The EU sanctions have been ineffective because they are riddled with carve-outs and exemptions, designed to protect key European companies and sectors. For example, in one of the most recent additions, the new “diamonds are for never” sanctions that contain regulations that industry participants say are unworkable and have simply driven diamond trading from Antwerp in Belgium, which has long been Europe’s leading diamond trading hub, to Dubai where the sanctions don’t apply.

OFAC is attempting to improve the efficacy of sanctions by enforcing sanctions against individual abusers. It has sent letters to some 40 tankers and shipping companies threatening them with secondary sanctions, which has resulted in Indian refineries turning away tankers loaded with Russian crude in recent months.

Likewise, leading Chinese and Turkish banks have cut ties with Russian companies after they received similar letters, which will make settling trade deals much more difficult for Russia. The leading Chinese bank, Chouzhou Commercial Bank, has ceased all financial dealings with Russia in February, potentially leading to significant disruptions to trade, as it had acted as one of the leading clearing houses for payments settlements in the burgeoning Sino-Russian trade.

LNG sanctions bite

The US also introduced specific sanctions against the export of sophisticated LNG technology in November that has significantly hampered the main Russian producer of LNG, Novatek’s Arctic LNG-2 project, which is part of a programme to double Russia’s LNG exports. As only a handful of companies produce the required technology – and they are all Western – Novatek has had to scale back plans to finish the new plant in the northern Yamal-Nenets Autonomous District.

The launch of Arctic LNG-2, one of Russia’s flagship energy projects, was due to launch in the first two months of this year but has missed that deadline and will be reportedly further postponed. Additionally, the project may be scaled down entirely due to Russia’s lack of access to foreign-made ice-class tankers. However, Novatek said this month that it still hopes to meet delivery orders in the first quarter of this year.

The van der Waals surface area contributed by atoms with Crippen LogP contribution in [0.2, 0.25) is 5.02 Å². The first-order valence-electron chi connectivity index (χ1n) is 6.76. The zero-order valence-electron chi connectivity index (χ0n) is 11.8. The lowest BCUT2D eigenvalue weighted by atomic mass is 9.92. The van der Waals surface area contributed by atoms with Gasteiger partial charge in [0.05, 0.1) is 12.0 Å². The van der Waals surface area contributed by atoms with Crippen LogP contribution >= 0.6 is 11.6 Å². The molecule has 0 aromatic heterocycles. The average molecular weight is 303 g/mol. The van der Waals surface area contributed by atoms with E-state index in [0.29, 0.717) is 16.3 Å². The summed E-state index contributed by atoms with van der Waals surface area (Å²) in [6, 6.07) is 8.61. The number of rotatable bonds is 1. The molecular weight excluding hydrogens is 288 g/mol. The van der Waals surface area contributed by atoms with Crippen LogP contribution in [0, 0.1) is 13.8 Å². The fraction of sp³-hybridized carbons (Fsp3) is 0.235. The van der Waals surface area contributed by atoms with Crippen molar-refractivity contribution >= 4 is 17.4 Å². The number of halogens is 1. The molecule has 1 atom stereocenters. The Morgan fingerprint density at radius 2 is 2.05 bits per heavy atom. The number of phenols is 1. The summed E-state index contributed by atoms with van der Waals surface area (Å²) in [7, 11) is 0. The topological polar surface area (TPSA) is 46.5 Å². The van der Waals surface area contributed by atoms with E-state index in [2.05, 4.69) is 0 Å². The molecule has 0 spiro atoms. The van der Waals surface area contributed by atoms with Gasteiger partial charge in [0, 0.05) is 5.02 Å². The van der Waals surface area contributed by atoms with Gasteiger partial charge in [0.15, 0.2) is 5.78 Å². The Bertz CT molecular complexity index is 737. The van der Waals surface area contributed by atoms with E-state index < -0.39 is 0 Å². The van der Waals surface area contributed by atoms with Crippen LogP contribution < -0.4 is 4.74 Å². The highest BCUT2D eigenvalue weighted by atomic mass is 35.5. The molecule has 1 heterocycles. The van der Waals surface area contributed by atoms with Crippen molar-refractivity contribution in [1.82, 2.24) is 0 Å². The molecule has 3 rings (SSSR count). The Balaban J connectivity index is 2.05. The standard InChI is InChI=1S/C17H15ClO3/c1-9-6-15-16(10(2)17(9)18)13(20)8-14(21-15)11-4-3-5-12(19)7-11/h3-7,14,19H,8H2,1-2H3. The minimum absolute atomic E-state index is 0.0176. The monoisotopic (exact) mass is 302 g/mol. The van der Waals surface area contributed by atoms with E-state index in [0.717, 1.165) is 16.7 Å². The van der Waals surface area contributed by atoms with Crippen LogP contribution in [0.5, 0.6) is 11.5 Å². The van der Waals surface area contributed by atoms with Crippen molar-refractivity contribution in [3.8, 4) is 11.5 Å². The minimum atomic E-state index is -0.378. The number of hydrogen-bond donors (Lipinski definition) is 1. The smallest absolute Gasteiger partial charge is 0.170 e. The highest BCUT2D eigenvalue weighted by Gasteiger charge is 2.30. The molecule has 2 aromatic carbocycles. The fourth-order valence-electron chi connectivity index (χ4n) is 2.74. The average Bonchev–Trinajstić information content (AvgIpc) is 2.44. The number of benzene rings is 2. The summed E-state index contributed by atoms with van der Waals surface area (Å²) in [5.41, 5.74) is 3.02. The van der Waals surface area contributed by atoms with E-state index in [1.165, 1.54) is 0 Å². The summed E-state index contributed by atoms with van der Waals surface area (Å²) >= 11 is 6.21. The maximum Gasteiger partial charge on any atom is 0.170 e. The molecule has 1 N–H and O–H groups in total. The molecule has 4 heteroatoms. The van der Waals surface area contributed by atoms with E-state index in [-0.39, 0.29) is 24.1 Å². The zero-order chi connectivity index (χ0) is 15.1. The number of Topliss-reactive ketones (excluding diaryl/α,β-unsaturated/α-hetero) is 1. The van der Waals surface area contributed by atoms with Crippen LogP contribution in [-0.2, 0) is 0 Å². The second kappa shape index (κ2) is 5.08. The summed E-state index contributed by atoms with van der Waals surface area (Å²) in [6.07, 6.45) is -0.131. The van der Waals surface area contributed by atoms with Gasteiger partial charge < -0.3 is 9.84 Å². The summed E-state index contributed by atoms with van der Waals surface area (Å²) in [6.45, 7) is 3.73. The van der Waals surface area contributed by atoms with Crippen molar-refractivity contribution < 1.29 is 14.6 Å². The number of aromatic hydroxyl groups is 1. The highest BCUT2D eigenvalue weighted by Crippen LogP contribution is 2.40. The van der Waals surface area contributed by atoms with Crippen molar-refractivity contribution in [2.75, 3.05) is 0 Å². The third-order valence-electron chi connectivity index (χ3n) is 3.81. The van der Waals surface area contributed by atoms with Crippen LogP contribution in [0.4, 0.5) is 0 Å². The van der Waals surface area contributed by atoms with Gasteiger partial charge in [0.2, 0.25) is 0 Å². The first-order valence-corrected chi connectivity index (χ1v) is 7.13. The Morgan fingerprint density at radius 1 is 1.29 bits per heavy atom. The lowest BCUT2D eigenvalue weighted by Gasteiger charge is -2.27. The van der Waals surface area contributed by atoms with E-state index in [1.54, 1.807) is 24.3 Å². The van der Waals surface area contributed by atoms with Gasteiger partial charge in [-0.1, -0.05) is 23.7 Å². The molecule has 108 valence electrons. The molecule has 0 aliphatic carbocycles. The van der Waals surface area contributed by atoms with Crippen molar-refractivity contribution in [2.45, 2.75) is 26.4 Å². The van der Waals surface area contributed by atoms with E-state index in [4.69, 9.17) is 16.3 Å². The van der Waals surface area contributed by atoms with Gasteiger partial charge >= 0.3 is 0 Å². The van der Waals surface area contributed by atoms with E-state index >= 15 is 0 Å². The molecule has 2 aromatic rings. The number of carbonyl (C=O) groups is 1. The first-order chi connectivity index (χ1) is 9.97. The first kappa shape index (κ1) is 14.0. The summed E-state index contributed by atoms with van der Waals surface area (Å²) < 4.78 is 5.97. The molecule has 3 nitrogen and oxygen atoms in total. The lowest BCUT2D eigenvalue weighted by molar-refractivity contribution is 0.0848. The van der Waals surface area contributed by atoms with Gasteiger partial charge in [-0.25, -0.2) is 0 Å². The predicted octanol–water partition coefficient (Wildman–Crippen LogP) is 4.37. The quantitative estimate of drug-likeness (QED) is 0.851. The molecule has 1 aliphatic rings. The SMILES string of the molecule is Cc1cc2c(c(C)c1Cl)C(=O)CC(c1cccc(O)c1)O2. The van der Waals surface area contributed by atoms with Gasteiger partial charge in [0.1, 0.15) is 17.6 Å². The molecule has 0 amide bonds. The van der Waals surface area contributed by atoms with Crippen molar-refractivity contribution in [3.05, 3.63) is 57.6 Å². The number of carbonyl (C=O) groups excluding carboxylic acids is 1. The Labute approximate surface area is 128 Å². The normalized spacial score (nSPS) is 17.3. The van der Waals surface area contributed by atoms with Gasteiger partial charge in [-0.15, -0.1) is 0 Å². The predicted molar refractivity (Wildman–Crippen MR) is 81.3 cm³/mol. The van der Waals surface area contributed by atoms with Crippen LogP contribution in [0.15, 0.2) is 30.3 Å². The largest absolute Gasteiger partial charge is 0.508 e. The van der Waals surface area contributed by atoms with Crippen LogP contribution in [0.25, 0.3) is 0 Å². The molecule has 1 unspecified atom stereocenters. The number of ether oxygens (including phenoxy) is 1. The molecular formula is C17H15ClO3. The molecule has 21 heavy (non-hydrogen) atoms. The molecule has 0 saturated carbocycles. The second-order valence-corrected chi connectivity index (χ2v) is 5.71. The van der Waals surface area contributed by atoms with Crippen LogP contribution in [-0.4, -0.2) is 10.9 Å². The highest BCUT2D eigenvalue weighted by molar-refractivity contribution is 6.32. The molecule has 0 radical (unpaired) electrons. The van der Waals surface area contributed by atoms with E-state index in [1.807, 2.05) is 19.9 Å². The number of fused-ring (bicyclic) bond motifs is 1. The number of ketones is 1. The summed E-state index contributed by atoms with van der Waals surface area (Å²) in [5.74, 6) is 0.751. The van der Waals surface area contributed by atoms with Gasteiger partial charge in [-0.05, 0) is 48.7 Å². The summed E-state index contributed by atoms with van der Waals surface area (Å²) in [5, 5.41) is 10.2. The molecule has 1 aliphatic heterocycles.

Novatek expected to complete the second gravity-based production unit of the project after Chinese-made modules arrived in the Murmansk Region port of Belokamenka in April, but had to later admit that the Chinese-made equipment “doesn’t work very well.”

Deputy Prime Minister Alexander Novak, who oversees Russia’s energy industry and announced the launch of the first stage of Arctic LNG 2 in late March, had earlier said that the project’s main issue was the unavailability of tankers.

On April 2, Reuters reported that the project had suspended gas liquefaction after reducing it threefold in February. Novatek recently lost an opportunity to participate in another already functional LNG project, Sakhalin 2, when government-owned Gazprom took over Shell’s shares in the project instead.

Novatek announced another Arctic LNG project last year in the warm-water port of Murmansk and production units are already assembled. However, the latest developments with the Arctic LNG-2 project show how sanctions could complicate Russia’s plans to increase its share on the global LNG market and further the industrial development of the Northern Sea Route (NSR), which is also a priority for the Russian government. LNG projects inside Russia, such as LNG factories in the Republic of Sakha, are much smaller than Novatek’s flagship projects and also face transit difficulties of their own.